I have a steady supply of beautiful long willow branches because Paul is taking his sorting out very seriously. He was very kind to deliver today another huge bundle of sticks to the allotment and it din’t take very long to use up most of them .
First was this….
..a very nice, sturdy structure in one of my raised beds. This will be a home for some courgettes. They climb quite well, important is to keep them tied to the sticks. At least the fruits will be off the ground and the slugs won’t be tempted!
And of course, you can’t have too many trenches for growing climbing beans. This is a trench number two
…so this way I shall have a nice ‘bean corner’ beside my net tunnel. There is a small area left, between the trenches and the tunnel and thet will house another structure for growing more courgettes and squashes.
I’ll be able to build it next week because I’ll get another delivery of the sticks!
All I need now is good growing weather.
The only thing to do during the winter months is to sort out the seeds. I know there are other jobs around the house etc but I’m leaving that to my ‘man who does….’
I was fortunate to receive some Sutton seeds vouchers and as I had all my usual seeds already I decided to treat myself to some different ones. My motto – try some thing new every year – foremost in my mind, I ordered three unusual varieties.
When I first started gardening on my allotment I grew anything and everything, even though things like onions are ever so cheap in the shops and in order to have enough I would have had to have a field of them.
I follow James Wong‘s advice instead – grow something you find difficult to buy in the shop – and also have my own one – try something new every year. If it grows well and we like to eat it, I’ll have it again next year. If not, I didn’t lose anything much and will try something else next year.
I like this time of year. Everything seems to be bursting out of the ground, shouting at me “pick me, me and me….”
I took on a neglected plot in the spring; I didn’t plan it but the people who were supposed to have started there gave up, I didn’t want our site look in a bad way – this plot is right next to the fence and nowadays everybody who walks by can see in.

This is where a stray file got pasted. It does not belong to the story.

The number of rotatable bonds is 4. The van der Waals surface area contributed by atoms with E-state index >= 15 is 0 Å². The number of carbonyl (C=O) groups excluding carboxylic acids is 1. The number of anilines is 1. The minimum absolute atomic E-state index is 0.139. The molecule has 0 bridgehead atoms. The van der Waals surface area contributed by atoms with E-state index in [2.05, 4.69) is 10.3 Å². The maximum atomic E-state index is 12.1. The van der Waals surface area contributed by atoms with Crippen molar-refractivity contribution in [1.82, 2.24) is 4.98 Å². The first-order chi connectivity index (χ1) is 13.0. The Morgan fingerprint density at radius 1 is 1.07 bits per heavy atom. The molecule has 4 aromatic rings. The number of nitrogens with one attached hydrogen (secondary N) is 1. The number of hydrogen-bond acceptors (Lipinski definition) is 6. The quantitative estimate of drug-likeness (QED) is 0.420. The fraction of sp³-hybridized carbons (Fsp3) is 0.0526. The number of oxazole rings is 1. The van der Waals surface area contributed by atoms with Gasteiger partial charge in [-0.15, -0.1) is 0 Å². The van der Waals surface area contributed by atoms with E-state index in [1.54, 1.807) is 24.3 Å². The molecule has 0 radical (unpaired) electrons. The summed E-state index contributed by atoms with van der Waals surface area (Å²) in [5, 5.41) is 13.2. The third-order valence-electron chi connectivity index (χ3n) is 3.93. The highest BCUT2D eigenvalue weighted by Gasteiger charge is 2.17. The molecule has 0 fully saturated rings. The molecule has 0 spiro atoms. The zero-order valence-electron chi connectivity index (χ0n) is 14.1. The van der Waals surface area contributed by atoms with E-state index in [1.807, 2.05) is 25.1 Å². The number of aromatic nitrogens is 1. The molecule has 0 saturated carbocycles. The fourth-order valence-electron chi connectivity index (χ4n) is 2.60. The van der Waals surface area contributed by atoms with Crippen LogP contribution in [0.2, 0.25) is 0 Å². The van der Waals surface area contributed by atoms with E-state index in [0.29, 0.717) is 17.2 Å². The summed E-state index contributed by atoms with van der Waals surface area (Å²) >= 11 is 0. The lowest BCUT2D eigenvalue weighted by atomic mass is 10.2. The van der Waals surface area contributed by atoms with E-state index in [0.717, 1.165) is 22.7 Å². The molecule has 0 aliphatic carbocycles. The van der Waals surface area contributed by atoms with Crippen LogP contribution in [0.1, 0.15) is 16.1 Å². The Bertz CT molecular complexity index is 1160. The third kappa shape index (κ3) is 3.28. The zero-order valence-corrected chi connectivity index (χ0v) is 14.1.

I wasn’t quite sure what to grow. When in doubt, grow potatoes. They were a huge success as I had more space I planted them quite far apart and the result is that I have fantastic baking spuds. The rest of the ground was filled with courgette and squash plants.
The soil is great there and now the whole half of the plot is covered with huge courgette and squash plants – like an invading army, slowly marching across.
I planned to grow my favourite monster – Tromboncino courgette – but this one went a step too far.
There are other shapes and sizes, my next favourite is the flying saucer – New Zealand squash. The packet of seeds I have a few years old, Mike and Nicky brought it from their holidays there. Obviously tough seeds, keep on growing!
Another of the squashes gave me a bit of a shock, it appeared all of a sudden…
The best thing about all these monsters is that they taste great. I roast them in the oven, cut into chunks, sprinkled with olive oil and spices and just about 10 minutes before the end of cooking I add Halloumi cheese, cut into pieces, the result is very tasty indeed.
….to a load of delicious chutney.
I found a great recipe last year – spicy squash and apple chutney – and because my squash harvest this year is exceptionally good, I decided to make some.
All it took was a trip to an old abandoned allotment site and pick some apples. I cannot imagine gardening there – the soil is quite poor, full of stones and the whole site is rather deserted. But the main thing is that the apple trees are doing well, despite being neglected, unpruned etc. They’re Bramley and that was perfect for my recipe.
The preparation is quite fiddly but it is well worth it. Another good thing about squashes is that they keep well, the important thing is to cut the stalk as long as possible if you’re not going to use them soon – they keep better that way.